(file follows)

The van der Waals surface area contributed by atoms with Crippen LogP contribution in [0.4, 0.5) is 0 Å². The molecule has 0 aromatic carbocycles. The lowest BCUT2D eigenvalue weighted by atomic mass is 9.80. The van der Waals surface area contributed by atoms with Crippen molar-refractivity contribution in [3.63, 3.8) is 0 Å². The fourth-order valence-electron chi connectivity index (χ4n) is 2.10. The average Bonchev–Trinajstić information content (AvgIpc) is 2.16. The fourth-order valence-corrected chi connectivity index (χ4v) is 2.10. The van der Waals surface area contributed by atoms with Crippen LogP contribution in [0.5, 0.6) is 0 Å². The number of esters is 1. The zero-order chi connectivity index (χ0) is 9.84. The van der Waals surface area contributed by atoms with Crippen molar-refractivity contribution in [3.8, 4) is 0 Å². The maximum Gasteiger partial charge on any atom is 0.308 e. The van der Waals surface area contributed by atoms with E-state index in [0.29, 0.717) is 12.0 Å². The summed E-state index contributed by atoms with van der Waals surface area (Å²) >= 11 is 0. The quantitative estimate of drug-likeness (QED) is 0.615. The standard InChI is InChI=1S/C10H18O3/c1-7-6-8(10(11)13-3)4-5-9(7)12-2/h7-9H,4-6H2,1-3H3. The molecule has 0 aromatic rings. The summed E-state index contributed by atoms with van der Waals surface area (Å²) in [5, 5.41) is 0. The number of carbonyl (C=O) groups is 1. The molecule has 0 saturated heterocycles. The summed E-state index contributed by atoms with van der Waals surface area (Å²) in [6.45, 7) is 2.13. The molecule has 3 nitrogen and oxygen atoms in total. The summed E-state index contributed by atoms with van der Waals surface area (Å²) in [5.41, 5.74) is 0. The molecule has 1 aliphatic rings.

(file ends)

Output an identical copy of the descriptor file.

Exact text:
The van der Waals surface area contributed by atoms with Crippen LogP contribution in [0.4, 0.5) is 0 Å². The molecule has 0 aromatic carbocycles. The lowest BCUT2D eigenvalue weighted by atomic mass is 9.80. The van der Waals surface area contributed by atoms with Crippen molar-refractivity contribution in [3.63, 3.8) is 0 Å². The fourth-order valence-electron chi connectivity index (χ4n) is 2.10. The average Bonchev–Trinajstić information content (AvgIpc) is 2.16. The fourth-order valence-corrected chi connectivity index (χ4v) is 2.10. The van der Waals surface area contributed by atoms with Crippen LogP contribution in [0.5, 0.6) is 0 Å². The number of esters is 1. The zero-order chi connectivity index (χ0) is 9.84. The van der Waals surface area contributed by atoms with Crippen molar-refractivity contribution in [3.8, 4) is 0 Å². The maximum Gasteiger partial charge on any atom is 0.308 e. The van der Waals surface area contributed by atoms with E-state index in [0.29, 0.717) is 12.0 Å². The summed E-state index contributed by atoms with van der Waals surface area (Å²) >= 11 is 0. The quantitative estimate of drug-likeness (QED) is 0.615. The standard InChI is InChI=1S/C10H18O3/c1-7-6-8(10(11)13-3)4-5-9(7)12-2/h7-9H,4-6H2,1-3H3. The molecule has 0 aromatic rings. The summed E-state index contributed by atoms with van der Waals surface area (Å²) in [5, 5.41) is 0. The number of carbonyl (C=O) groups is 1. The molecule has 0 saturated heterocycles. The summed E-state index contributed by atoms with van der Waals surface area (Å²) in [6.45, 7) is 2.13. The molecule has 3 nitrogen and oxygen atoms in total. The summed E-state index contributed by atoms with van der Waals surface area (Å²) in [5.41, 5.74) is 0. The molecule has 1 aliphatic rings.